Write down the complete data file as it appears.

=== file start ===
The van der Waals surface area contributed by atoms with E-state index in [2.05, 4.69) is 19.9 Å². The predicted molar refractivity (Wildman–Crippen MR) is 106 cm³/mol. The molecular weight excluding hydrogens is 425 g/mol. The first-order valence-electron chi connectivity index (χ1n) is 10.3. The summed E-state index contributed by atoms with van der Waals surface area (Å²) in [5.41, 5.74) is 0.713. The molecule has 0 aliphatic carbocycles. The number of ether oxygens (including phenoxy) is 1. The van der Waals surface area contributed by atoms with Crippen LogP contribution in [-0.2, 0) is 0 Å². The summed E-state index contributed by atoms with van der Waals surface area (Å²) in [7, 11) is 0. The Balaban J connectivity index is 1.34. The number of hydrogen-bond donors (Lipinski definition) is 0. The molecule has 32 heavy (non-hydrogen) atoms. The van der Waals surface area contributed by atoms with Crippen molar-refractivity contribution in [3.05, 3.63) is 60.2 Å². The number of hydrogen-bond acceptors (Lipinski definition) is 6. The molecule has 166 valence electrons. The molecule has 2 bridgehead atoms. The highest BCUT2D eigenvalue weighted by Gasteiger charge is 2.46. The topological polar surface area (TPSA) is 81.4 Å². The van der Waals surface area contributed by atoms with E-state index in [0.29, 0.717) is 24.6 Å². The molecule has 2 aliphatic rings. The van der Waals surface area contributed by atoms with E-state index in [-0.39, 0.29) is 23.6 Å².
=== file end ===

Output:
The van der Waals surface area contributed by atoms with E-state index in [2.05, 4.69) is 19.9 Å². The predicted molar refractivity (Wildman–Crippen MR) is 106 cm³/mol. The molecular weight excluding hydrogens is 425 g/mol. The first-order valence-electron chi connectivity index (χ1n) is 10.3. The summed E-state index contributed by atoms with van der Waals surface area (Å²) in [5.41, 5.74) is 0.713. The molecule has 0 aliphatic carbocycles. The number of ether oxygens (including phenoxy) is 1. The van der Waals surface area contributed by atoms with Crippen LogP contribution in [-0.2, 0) is 0 Å². The summed E-state index contributed by atoms with van der Waals surface area (Å²) in [7, 11) is 0. The Balaban J connectivity index is 1.34. The number of hydrogen-bond donors (Lipinski definition) is 0. The molecule has 32 heavy (non-hydrogen) atoms. The van der Waals surface area contributed by atoms with Crippen molar-refractivity contribution in [3.05, 3.63) is 60.2 Å². The number of hydrogen-bond acceptors (Lipinski definition) is 6. The molecule has 166 valence electrons. The molecule has 2 bridgehead atoms. The highest BCUT2D eigenvalue weighted by Gasteiger charge is 2.46. The topological polar surface area (TPSA) is 81.4 Å². The van der Waals surface area contributed by atoms with E-state index in [0.29, 0.717) is 24.6 Å². The molecule has 2 aliphatic rings. The van der Waals surface area contributed by atoms with E-state index in [-0.39, 0.29) is 23.6 Å².